Stories about life narrated by people with Alzheimer's disease

Authors


Abstract

Aim

To explore how people with Alzheimer's disease present their life story.

Background

Life story work is a key concept in a person-centred care. An important aspect in understanding the subjective experience and supporting the identity of people with dementia is to listen to their life stories.

Design

A narrative design with interviews was used.

Method

Nine participants with Alzheimer's disease were encouraged to tell about their lives from childhood, adult life, to present life and about their thoughts on the future. The interviews were conducted between September 2010–March 2011 in the participants' homes, with their spouses present and were analysed with a method for analysis of narratives.

Findings

Contentment, Connectedness, Self-reliance and Personal growth were identified as core dimensions in the participants' life stories and shown like threads throughout life, from childhood, adult life to present life. All participants expressed an overall contentment with life, and connectedness was related to their relation with significant persons and to be included in the local community. Self-reliance was expressed as a strong confidence in the own ability and an overall curiosity throughout life as a sustained quest for personal growth.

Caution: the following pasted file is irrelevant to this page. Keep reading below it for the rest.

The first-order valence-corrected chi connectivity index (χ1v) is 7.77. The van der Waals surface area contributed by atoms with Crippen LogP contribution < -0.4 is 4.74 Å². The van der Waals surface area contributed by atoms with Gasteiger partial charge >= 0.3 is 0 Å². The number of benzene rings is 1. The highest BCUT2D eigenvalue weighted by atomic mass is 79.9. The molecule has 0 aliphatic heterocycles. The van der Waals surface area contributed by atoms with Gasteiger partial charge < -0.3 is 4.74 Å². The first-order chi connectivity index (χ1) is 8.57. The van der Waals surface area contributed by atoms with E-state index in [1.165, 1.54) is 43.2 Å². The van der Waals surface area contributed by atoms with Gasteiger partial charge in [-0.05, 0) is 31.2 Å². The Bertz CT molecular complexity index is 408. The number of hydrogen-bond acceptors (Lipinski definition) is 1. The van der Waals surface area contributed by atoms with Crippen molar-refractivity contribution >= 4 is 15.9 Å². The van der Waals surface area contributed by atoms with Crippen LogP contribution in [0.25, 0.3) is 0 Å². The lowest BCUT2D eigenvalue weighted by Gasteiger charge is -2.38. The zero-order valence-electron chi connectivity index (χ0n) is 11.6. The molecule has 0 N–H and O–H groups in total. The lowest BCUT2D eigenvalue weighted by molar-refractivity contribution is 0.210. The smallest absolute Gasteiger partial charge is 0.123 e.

Conclusions

It is important for healthcare professionals, who work with people with dementia, to understand that people with Alzheimer's disease can maintain an overall trusting and hopeful approach to life. It is also important to use life story work to enhance feelings of being connected to the world and thereby support their identity and sense of self.

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